Ideation in remote design teams

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Simon Heereman asked me via LinkedIn:

How might ideation look like with distributed teams? Gotta be more intuitive than right now, I am hoping. Eager for your experiences

I’ve found the distributed team paradigm to be enormously useful for collaborating in “sticky note” fashion. Why? Because it takes one hundredth of the time needed to get folks setup with virtual sticky pads because you don’t have to tear off pages and hand them out to each individual one-by-one. There’s no need to hand out pens as well because they just need to type into the keyboards.

And the best part? It takes only a few minutes for your distributed team members to put everything on the shared digital board and move things around with their cursor avatars. Clustering of ideas happens in almost zero time NIRL because there’s no bodies bumping into each other in front of a physical wall trying to move sticky-notes around.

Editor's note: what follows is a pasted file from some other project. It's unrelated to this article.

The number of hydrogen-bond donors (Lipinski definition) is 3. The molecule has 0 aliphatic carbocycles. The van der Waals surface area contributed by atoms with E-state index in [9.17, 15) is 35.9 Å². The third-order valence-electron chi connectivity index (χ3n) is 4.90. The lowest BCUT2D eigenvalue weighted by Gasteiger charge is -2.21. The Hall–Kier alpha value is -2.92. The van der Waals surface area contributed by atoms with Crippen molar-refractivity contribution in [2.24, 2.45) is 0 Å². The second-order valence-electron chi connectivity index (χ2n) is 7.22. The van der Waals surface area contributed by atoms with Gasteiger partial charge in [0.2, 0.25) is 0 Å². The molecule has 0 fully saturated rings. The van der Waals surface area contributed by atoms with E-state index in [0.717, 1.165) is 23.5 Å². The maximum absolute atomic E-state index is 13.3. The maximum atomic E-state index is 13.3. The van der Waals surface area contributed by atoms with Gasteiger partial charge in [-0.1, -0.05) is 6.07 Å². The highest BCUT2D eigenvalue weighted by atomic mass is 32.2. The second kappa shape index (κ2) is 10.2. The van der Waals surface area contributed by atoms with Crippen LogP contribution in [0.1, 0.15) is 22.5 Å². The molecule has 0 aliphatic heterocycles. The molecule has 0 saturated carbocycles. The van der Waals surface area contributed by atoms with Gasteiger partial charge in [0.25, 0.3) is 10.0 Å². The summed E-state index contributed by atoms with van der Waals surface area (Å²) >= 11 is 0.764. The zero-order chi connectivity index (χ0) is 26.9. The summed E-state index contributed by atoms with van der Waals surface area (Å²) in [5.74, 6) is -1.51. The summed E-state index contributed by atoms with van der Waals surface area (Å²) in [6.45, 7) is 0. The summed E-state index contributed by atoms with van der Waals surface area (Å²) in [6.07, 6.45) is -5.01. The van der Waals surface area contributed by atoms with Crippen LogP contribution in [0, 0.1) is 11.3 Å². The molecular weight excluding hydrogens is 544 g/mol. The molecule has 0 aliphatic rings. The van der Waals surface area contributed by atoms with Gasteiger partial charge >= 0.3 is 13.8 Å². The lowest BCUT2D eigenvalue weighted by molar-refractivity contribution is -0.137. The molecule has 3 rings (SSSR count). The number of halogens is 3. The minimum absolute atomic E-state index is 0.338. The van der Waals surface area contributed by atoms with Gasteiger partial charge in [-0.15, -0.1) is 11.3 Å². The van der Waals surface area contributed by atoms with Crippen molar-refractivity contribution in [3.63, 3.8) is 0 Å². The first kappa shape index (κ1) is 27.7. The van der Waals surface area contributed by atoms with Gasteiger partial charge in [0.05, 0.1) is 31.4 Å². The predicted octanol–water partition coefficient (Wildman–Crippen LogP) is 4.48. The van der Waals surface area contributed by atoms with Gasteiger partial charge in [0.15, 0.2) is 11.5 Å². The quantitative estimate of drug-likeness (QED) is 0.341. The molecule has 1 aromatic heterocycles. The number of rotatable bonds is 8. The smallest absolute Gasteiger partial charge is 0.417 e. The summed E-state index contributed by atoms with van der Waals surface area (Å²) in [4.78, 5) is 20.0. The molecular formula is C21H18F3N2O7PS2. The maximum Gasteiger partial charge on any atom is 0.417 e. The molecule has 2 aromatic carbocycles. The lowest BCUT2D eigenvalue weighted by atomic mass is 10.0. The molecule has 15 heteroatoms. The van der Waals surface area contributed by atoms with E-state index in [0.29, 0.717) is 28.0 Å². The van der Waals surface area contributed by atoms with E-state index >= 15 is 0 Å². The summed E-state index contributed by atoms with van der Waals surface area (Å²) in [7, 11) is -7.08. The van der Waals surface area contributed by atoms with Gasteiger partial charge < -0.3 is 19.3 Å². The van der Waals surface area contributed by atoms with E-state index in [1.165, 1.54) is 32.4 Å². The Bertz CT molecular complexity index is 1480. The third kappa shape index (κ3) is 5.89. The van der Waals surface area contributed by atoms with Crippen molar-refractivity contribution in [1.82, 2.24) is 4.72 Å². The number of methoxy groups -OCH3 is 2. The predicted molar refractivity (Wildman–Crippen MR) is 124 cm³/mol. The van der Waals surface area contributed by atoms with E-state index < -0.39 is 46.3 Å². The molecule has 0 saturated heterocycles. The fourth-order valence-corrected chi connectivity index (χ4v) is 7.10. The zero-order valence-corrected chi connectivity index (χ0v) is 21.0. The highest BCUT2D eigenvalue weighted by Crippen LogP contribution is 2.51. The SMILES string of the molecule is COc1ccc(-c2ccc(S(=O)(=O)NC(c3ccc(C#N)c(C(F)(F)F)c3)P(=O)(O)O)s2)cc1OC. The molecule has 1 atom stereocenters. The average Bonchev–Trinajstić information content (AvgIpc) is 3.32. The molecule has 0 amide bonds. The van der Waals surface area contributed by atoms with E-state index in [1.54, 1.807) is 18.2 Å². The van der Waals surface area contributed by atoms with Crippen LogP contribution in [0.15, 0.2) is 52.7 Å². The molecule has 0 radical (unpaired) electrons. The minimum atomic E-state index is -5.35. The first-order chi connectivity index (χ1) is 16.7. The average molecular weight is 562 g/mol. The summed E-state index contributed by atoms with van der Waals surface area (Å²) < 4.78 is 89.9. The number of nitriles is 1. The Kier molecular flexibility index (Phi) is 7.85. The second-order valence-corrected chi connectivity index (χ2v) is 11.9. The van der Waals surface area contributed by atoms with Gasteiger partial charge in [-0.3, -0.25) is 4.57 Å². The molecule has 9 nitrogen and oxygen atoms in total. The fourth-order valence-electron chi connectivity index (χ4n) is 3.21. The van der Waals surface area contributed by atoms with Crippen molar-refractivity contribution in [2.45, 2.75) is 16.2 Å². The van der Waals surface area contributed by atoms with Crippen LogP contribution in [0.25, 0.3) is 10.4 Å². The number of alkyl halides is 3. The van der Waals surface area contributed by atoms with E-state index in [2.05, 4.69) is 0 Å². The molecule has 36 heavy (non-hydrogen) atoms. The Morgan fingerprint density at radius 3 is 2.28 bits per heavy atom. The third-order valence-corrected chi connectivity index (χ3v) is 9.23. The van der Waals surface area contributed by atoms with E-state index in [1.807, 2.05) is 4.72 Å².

As a simple example of the “no bumping into each other” paradigm, the following GIF illustrates one of my experiments in dealing with the fact that we don’t have fancy cafeterias like at Google. So I tried offering “virtual food” for folks to snack on when lunch time came around. Here’s everyone choosing their food preference (which unfortunately isn’t wired to a DoorDash etc yet) as our closet approximation to eating together while virtual.

Virtually eating together in an Automattic Design NIRL meetup.

What’s the BFD if you’re not a remote team? I strongly suggest that IRL teams use virtual sticky-noting technologies when they’re together just because it’s faster and because it scales so fluidly. Also you have the shared artifact always available to you for later use. And throw in some virtual food if you need to, like me. —JM